It is argued the main contribution to why persons with disabilities have been excluded from public life is the practice of the medical model of disability (MMD) which embraces the perspective of non-disabled persons, reducing persons with disabilities to dysfunctional people in-need of medical treatment, with emphasis on normative functioning of the body. As a result, persons with disabilities are often assigned a sick role that exempts them from activities and expectations of productivity, leaving them as passive recipients of medical goods and services. These medicalized expectations of normality, restoration, and functional independence can devalue the lived experiences of persons with disabilities, thus inviting discrimination into their daily lives.
On the contrary, the social model of disability (SMD) challenges the knowledge/power differential employed by medical authorities and suggests empowerment for persons with disabilities, ultimately strengthening the patient role and influencing changes in treatment paradigms. Furthermore, the SMD argues that social practices are what disable persons with impairments, placing many persons with disabilities into isolating circumstances and preventing full civil participation. Whether it be employment in Alabama or being a refugee in Kenya, the SMD challenges the MMD by suggesting persons with disabilities are an oppressed group that experiences discrimination and deserving of equal treatment.
To commemorate IDPD 2018, the Institute for Human Rights is holding a blog series today that addresses access, inclusion, and representation for persons with disabilities, namely through the influence of media and power of politics.
“Let the shameful wall of exclusion finally come tumbling down.” – George H.W. Bush at the signing of the ADA
Most of us have been told at some point to respect our elders. Opening doors, assisting in street transit, carrying groceries — all of these social niceties are expected to be paid specifically to older members of society. Respect for elders seems to occur universally as a cultural norm. Korean culture joyfully celebrates the one’s sixtieth birthday as the passage into old age, while honorific suffixes such as “-ji” in Hindi and “mzee” in Swahili indicate longstanding cultural respect for one’s elders. Some Ecuadorian cultures believe that their elder shamans, or mengatoi, become powerfully magical as they age (Jacobs). China even made it illegal to neglect one’s parents, outlining the legal duties of adult children to include frequent visitation and “occasional greetings” (Wong). Older people in America engage in vigorous self-advocacy, making the AARP one of the largest interest groups in the nation at nearly forty million members.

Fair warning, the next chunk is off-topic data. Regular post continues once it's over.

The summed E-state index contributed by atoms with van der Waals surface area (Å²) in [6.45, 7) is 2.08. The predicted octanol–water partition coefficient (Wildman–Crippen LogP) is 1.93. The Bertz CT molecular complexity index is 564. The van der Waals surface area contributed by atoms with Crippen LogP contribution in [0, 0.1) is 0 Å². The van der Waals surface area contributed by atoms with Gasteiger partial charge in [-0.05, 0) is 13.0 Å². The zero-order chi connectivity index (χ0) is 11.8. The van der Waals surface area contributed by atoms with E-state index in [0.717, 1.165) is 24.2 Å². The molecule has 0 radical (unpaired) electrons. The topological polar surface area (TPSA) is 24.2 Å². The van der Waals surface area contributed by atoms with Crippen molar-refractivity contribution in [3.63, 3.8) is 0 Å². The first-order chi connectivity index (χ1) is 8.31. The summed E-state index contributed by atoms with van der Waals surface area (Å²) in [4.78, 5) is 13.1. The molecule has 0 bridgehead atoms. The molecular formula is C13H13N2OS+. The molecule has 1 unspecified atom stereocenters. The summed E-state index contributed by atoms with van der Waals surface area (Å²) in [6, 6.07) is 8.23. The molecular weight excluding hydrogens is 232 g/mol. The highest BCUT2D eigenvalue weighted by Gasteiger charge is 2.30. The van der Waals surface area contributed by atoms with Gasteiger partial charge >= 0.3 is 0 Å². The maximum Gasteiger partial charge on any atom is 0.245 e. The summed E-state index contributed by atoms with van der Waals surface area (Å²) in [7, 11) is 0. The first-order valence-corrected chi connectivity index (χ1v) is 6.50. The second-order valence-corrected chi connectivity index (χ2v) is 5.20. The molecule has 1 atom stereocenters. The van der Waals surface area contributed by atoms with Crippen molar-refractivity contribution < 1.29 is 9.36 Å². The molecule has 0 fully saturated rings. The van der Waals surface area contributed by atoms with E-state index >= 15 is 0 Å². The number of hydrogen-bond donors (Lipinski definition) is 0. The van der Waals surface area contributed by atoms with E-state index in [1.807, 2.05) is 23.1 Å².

So why then does society reflect the exact opposite of these norms? Old people are treated as feeble, unfortunate beings who are shown courtesy in public and yet face widespread discrimination. Both pernicious and insidious, ageism is defined as “the stereotyping and discrimination against individuals or groups on the basis of their age; [forms of ageism can include] prejudicial attitudes, discriminatory practices, or institutional policies and practices that perpetuate stereotypical beliefs” (World Health Organization). Ageism is an “ism” that is just as socially impactful as other forms of discrimination, yet the topic is rarely addressed and often disregarded. Despite lack of discursive engagement, ageism is a unique type of social discrimination in that it can transcend all other human identities. The process of aging affects every human being regardless of one’s sexuality, race, and political ideology. Most of us will eventually pass the cursed line that society demarcates between youth and old age and must suffer from the hostile, deeply discriminatory system that we ourselves once benefited from in our youth — and what a pervasive system it is. Surveys show that a whopping 80% of people over sixty have experienced some form of ageism (Dittman). Tad Friend supplies this neatly unpacked explanation in an article published by the New Yorker:
“Like the racist and the sexist, the ageist rejects an Other based on a perceived difference. But ageism is singular, because it’s directed at a group that at one point wasn’t the Other—and at a group that the ageist will one day, if all goes well, join. The ageist thus insults his own future self.”